1. How might you change your approach to media relations based on the type of news outlet you hope to pitch (print, broadcast, online)?
Changing an approach to a media relations strategy would affect the content, structure and style of writing of PR material (press release/media letter/etc).
For one, print media allows for more in-depth coverage as more time and space are available. More information should be provided. It would be wise to utilise the typical inverted pyramid structure when writing press releases to pitch a story.
Television focuses on visuals, thus the message has to be succinct and attractively packaged. The message that is to be conveyed should never be a sales pitch as the newsmaker is not on television to advertise. As the newsmaker’s appearance influences viewers’ overall perception of the product or service being sold, he should maintain a cool, clean-cut professional image while maintaining acceptable behaviour that would not draw attention away from his message. For instance, fidgeting.
Radio, the most immediate of all types of news outlets, may dull personality and energy levels over the airwaves. It is essential to keep in mind that listeners have no facial cues, no gestures, only a voice. Hence, on radio, it is important to sound enthusiastic and boost one’s voice to the point of sounding silly.
As for the internet, the writing style should be short, with bright bits of information targeted at an audience with a limited attention span.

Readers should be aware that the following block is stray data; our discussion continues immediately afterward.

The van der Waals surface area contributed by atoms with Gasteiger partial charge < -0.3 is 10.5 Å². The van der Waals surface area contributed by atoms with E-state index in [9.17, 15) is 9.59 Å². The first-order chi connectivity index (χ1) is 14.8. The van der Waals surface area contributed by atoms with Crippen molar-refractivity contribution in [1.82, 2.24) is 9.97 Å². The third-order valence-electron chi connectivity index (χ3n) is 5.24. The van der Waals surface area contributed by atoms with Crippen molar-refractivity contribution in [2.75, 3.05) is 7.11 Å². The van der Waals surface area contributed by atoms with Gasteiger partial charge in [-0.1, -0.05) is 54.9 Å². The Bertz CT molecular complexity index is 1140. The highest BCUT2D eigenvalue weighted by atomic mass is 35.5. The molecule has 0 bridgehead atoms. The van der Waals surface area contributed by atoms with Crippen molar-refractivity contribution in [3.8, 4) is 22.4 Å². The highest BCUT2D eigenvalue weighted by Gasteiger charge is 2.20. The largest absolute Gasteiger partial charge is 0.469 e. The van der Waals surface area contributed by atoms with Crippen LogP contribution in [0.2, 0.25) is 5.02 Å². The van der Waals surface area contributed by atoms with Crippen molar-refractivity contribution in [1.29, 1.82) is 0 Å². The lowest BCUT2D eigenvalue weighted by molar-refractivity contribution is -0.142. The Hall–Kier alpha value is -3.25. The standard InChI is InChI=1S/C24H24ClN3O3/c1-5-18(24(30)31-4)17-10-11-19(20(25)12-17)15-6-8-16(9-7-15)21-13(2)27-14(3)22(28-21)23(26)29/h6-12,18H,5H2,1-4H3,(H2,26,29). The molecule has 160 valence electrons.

2. What advice would you provide to a newsmaker who is about to be interviewed by a reporter?
My first piece of advice to the newsmaker would be to make the interview a conversation and to talk to the host as though sitting in the a living room together. This would allow the newsmaker to feel at ease and comfortable to share information and persuade convincingly. In the event that the reporter makes an attack, the newsmaker would be able to react in a cool and collected manner.
My second piece of advice would be to anticipate the reporter’s questions and have materials ready as the reporter probably has a fixed time for the interview and then must go. Thus, the newsmaker should brainstorm the kinds of questions a reporter is likely to ask ahead of time. This means understanding why the reporter is there - be it to find a hidden story to simply to get more information - as well as going back to the 5W1H, which is the formula for a reporter’s questions.
Lastly, I would remind the newsmaker that not all information need be provided to the reporter as some information is private. In the event that the reporter poses such questions, the newsmaker can simply choose not to answer.
3. What are the steps you might take to ensure ongoing and productive relations with the media?
Most important to note would be crafting press releases are are newsworthy, specific and tailored to the intended media. As previously mentioned, print media allows for more in-depth coverage as more time and space are available. Television focuses on visuals, thus the message has to be succinct and attractively packaged. As for the internet, the writing style should be short, with bright bits of information targeted at an audience with a limited attention span.
Crafting a concise press release that cuts to the chase and provides the journalist with what is needed is another important step. If press releases sent by your organisation does not clearly explain the objective of the story, future press releases may well go unread. This ties in with not trying to sell the media on a product or service, but instead pitch them a unique story. This way, your press release stands out from the stack of many other press releases that often go unread.
Finally, actually developing a relationship with the media. This can be as simple as taking the reporter who wrote a story for the organisation to coffee and sending greeting cards during festivities. These small actions will hopefully mean the journalist remembering you and being more open to looking at your your future press releases.